- Brett Okamoto, ESPN Staff Writer
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As early as the very first round, it was apparent Hamill wasn't in the same class as the former UFC light heavyweight champion. Jackson stuffed every one of the wrestler's takedown attempts with no problems and dominated the action on his feet.
When it became clear Jackson had the fight in the bag, the Las Vegas crowd of 12,816 started looking for something more definitive than just a win -- they wanted a finish.
Instead, they got what many immediately referred to as a "lackluster main event." Jackson hurt Hamill several times, but never seemed close to ending the fight. The crowd voiced its displeasure afterward, booing loudly as Jackson was announced the winner.
Despite publicly saying how badly he wanted a knockout, Jackson's KO-less streak continued, dating back to a win over Wanderlei Silva at UFC 92 on Dec. 27, 2008.
The result begged an obvious question: Why isn't Rampage knocking people out anymore?
To hear him tell it, Jackson says the main reason is opponents aren't in the Octagon to fight him these days. They're there to take him down.
"I don't like the way I'm fighting now," Jackson said. "Everybody is trying to take me down and I can't go out there and keep fighting the same way of rushing guys.
"The first time I sparred in this training camp, I brought in some great wrestlers and rushed forward and they were taking me down. I thought, 'What am I doing? I have to sit back and counterpunch, defend the takedown.' When people are just wanting to take you down, you have to do things another way."
On Saturday, Jackson (32-8) said it took less than a minute for him to realize what Hamill's game plan was. It looked similar to the one Rashad Evans used one year ago to decision Jackson at UFC 114.
He knew right away a knockout would be tough to find.
"I saw [the game plan] as soon as I got in there with him," Jackson said. "He was staying far away and I could tell he was setting up to take me down. It just made me not do exactly what I wanted to do.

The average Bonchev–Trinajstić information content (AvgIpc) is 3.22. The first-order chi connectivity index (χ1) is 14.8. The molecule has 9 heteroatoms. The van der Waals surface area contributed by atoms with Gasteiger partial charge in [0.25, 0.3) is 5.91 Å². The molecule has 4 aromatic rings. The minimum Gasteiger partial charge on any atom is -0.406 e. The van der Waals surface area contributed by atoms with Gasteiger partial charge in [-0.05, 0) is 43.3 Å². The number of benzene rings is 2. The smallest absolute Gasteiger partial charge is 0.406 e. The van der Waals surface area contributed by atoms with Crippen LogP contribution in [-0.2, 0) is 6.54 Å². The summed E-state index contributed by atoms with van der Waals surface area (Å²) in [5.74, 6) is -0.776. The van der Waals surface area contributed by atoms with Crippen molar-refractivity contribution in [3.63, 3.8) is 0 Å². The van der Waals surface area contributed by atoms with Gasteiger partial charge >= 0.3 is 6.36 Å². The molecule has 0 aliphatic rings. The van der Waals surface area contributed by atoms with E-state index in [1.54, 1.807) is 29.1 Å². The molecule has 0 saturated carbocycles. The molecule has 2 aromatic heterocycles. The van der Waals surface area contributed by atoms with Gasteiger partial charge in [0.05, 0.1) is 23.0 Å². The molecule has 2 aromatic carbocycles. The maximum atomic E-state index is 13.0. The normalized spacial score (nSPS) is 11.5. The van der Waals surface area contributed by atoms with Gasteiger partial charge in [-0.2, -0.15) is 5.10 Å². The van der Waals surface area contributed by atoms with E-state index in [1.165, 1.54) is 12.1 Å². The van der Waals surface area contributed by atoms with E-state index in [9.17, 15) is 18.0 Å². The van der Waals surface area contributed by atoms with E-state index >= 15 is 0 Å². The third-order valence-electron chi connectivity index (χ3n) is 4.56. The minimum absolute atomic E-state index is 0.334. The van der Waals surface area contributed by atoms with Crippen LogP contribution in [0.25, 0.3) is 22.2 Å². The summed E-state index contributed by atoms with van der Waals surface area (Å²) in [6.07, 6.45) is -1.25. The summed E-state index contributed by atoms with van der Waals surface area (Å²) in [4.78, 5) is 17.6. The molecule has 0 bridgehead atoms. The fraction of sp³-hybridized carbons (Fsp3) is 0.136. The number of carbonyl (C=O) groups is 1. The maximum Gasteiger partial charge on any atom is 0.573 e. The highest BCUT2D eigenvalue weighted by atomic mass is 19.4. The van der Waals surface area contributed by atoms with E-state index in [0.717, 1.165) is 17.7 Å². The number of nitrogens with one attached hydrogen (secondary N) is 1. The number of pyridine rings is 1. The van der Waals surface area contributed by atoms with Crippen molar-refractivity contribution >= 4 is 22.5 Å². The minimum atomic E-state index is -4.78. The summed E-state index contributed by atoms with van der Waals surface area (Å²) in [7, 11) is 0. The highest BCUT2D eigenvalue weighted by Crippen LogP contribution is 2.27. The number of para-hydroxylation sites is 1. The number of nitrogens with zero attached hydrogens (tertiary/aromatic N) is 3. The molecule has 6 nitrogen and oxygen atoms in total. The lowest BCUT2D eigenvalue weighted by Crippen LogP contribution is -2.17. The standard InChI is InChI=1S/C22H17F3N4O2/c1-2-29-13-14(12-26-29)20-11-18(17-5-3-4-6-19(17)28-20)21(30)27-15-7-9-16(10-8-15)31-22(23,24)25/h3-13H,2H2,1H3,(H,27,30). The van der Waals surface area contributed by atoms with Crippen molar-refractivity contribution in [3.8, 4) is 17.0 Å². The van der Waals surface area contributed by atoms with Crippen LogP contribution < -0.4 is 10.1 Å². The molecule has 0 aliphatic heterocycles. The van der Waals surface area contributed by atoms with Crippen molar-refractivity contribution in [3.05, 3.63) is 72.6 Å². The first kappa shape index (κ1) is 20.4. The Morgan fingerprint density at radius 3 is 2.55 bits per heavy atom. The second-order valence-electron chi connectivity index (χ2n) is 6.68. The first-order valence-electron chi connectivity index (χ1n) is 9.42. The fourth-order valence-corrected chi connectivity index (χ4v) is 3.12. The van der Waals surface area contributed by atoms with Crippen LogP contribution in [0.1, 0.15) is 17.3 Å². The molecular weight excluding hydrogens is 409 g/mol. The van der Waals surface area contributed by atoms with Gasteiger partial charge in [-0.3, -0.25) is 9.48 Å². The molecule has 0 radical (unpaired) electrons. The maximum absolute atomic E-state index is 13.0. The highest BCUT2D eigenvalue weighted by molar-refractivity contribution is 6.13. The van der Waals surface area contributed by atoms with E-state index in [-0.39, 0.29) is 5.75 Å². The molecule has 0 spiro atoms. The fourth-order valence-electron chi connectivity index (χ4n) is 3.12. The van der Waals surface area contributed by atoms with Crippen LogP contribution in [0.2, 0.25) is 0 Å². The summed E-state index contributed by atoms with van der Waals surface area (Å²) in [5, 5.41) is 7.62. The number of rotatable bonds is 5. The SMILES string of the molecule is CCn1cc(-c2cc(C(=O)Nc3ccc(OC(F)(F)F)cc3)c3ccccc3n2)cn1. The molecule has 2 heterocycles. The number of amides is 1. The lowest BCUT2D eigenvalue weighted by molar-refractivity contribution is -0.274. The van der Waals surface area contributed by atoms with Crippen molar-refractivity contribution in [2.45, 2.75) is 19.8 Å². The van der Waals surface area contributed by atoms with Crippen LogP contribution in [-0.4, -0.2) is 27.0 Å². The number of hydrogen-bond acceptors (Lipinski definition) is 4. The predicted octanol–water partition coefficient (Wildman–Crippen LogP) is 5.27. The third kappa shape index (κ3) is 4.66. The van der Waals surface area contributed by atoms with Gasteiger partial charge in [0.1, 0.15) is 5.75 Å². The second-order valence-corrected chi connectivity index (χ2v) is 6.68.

"I wanted to come throw some boatloads on him. He's a tough guy. I was a little disappointed."
To put things in perspective, a few other factors contributed to Jackson's inability to finish.
Immediately following the win, he admitted he fought through a fractured hand injury he sustained in December, while goofing around with a friend in Japan. Although he claimed it didn't affect his performance, he admitted, "What's more scary than anything is knowing you're punching with something that's broken."
There's also the durability factor of Hamill. The 34-year-old has been finished only once (against Rich Franklin at UFC 88) in his five-year professional career. Jackson attested to Hamill's heart, saying he tried hard to be the second to finish him.
Jackson hasn't been recording knockouts, but he's been winning fights. UFC president Dana White announced Saturday the promotion intends to give him the next shot at current champion Jon Jones sometime this year.
Not only will the fight give Jackson the opportunity to reclaim his title, it's a way to keep him in action. He hasn't fought more than twice in a year since 2007.
"I believe in guys staying consistent and fighting three times a year," White said. "Your timing is on, you're in shape, you have all the tools if you stay busy. Hopefully we can keep him busy."
If Jackson faces Jones later this year, a win -- forget a knockout -- would be incredibly impressive on its own. Maybe there are simply bigger fish than knockouts to be caught.
Brett Okamoto covers MMA for ESPN.com. Follow him on Twitter at bokamotoESPN.
Quinton Jackson was hardly pleased with his performance -- or Matt Hamill's approach to the fight.